A criminal accusation can throw your life into shambles. This is especially so if the accusations are false. If an officer shows up at your door and starts asking questions on the grounds that someone falsely accused you of a violent crime, you may panic, and rightfully so. You are innocent, but the officer does not believe you. What should you do? FindLaw has some advice.
First and foremost, do not say anything other than the basics: Your name, address, place and date of birth and nationality. Other than that, exercise your Miranda rights, as anything you say to the officer can and will be used against you in court. Do not profess your innocence. Do not try to explain things to the police. Do not point fingers to other possible suspects. Remain silent.
You also should refrain from sharing your side of the story with anyone else. At this point, the police can subpoena statements made in even the most private of conversations for testimony. Though the courts generally consider states you make outside of court as “hearsay,” there are exceptions. For instance, if what you say to your sister contradicts your statement in court, the opposition may use it to discredit your story.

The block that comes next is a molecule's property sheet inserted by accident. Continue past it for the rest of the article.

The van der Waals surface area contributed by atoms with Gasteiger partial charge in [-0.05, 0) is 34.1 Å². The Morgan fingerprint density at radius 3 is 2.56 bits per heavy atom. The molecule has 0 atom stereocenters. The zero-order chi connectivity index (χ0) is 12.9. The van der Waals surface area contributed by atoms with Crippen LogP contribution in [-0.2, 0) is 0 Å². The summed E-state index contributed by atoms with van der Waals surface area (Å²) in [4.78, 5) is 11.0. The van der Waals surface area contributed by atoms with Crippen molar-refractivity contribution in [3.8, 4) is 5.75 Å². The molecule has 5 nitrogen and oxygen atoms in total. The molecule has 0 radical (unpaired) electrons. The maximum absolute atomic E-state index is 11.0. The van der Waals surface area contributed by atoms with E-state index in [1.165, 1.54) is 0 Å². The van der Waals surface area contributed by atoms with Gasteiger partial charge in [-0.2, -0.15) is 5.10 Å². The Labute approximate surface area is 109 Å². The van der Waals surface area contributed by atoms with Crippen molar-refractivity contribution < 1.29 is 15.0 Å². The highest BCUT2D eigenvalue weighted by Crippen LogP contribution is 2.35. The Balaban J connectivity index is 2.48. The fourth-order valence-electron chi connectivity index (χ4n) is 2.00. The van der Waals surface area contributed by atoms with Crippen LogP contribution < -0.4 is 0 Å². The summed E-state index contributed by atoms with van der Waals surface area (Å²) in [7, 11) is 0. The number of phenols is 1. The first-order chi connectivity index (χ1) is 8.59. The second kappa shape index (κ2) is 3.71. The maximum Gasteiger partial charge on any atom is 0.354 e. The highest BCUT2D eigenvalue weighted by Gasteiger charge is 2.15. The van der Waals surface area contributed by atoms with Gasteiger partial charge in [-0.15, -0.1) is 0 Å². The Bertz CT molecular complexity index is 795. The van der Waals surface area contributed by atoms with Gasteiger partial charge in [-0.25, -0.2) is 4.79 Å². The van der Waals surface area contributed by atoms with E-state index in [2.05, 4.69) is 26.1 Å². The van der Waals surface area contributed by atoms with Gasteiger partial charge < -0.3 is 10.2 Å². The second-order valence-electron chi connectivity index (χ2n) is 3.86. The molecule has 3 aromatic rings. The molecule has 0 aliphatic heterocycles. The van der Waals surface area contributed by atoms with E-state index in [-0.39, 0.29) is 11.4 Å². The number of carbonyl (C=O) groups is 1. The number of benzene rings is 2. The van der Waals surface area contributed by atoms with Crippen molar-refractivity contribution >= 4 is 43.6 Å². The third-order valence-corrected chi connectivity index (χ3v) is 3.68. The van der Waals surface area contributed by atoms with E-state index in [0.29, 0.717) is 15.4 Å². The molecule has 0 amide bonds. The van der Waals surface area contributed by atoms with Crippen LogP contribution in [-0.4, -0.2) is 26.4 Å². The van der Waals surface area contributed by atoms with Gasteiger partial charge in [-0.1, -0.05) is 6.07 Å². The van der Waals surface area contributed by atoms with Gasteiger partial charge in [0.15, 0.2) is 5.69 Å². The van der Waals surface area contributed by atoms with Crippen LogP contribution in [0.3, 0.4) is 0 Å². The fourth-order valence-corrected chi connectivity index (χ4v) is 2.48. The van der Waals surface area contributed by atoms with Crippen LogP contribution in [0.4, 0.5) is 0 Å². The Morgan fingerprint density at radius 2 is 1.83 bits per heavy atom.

Next, contact an attorney. An attorney is familiar with the legal system and can skillfully protect you in a number of ways. A lawyer can help you deal with the accuser’s threats, protect you from incriminating yourself, determine if criminal charges actually exist and, if it comes down to it, negotiate with the prosecutors to drop or reduce the charges.
Finally, depending on how severely the false accusations damaged your reputation and life, you may wish to sue for defamation. If your case is successful, you may be able to recover compensation for all that you lost, including wages from a lost job, loss of job prospects, attorney and legal fees and damaged relationships. Your attorney can help you understand your options, file the charges and protect your rights.